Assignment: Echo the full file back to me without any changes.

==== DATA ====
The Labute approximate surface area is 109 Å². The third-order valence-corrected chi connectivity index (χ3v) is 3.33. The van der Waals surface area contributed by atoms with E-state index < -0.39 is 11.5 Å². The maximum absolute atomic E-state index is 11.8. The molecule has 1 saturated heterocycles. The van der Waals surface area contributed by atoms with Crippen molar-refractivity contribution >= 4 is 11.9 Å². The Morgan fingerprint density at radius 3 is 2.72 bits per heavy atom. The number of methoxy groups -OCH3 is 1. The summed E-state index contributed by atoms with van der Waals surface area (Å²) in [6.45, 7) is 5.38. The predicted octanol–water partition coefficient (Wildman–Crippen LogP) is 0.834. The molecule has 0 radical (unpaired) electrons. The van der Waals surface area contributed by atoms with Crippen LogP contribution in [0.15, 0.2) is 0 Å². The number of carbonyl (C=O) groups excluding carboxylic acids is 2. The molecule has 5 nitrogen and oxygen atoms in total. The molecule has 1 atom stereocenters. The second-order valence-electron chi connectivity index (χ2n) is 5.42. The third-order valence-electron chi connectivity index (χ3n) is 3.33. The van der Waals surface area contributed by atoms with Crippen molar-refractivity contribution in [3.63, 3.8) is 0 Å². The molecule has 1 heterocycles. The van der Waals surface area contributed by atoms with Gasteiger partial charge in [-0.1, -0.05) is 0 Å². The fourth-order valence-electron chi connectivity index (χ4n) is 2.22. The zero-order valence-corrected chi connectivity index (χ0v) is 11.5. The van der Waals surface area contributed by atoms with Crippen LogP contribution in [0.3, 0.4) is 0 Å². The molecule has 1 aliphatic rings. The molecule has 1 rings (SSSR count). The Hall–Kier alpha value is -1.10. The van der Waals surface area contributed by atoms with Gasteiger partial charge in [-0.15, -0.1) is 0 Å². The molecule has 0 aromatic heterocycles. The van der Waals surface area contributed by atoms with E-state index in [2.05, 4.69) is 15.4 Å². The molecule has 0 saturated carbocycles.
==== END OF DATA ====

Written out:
The Labute approximate surface area is 109 Å². The third-order valence-corrected chi connectivity index (χ3v) is 3.33. The van der Waals surface area contributed by atoms with E-state index < -0.39 is 11.5 Å². The maximum absolute atomic E-state index is 11.8. The molecule has 1 saturated heterocycles. The van der Waals surface area contributed by atoms with Crippen molar-refractivity contribution >= 4 is 11.9 Å². The Morgan fingerprint density at radius 3 is 2.72 bits per heavy atom. The number of methoxy groups -OCH3 is 1. The summed E-state index contributed by atoms with van der Waals surface area (Å²) in [6.45, 7) is 5.38. The predicted octanol–water partition coefficient (Wildman–Crippen LogP) is 0.834. The molecule has 0 radical (unpaired) electrons. The van der Waals surface area contributed by atoms with Crippen LogP contribution in [0.15, 0.2) is 0 Å². The number of carbonyl (C=O) groups excluding carboxylic acids is 2. The molecule has 5 nitrogen and oxygen atoms in total. The molecule has 1 atom stereocenters. The second-order valence-electron chi connectivity index (χ2n) is 5.42. The third-order valence-electron chi connectivity index (χ3n) is 3.33. The van der Waals surface area contributed by atoms with Crippen molar-refractivity contribution in [3.63, 3.8) is 0 Å². The molecule has 1 heterocycles. The van der Waals surface area contributed by atoms with Gasteiger partial charge in [-0.1, -0.05) is 0 Å². The fourth-order valence-electron chi connectivity index (χ4n) is 2.22. The zero-order valence-corrected chi connectivity index (χ0v) is 11.5. The van der Waals surface area contributed by atoms with Crippen LogP contribution in [0.3, 0.4) is 0 Å². The molecule has 1 aliphatic rings. The molecule has 1 rings (SSSR count). The Hall–Kier alpha value is -1.10. The van der Waals surface area contributed by atoms with Gasteiger partial charge in [-0.15, -0.1) is 0 Å². The molecule has 0 aromatic heterocycles. The van der Waals surface area contributed by atoms with E-state index in [2.05, 4.69) is 15.4 Å². The molecule has 0 saturated carbocycles.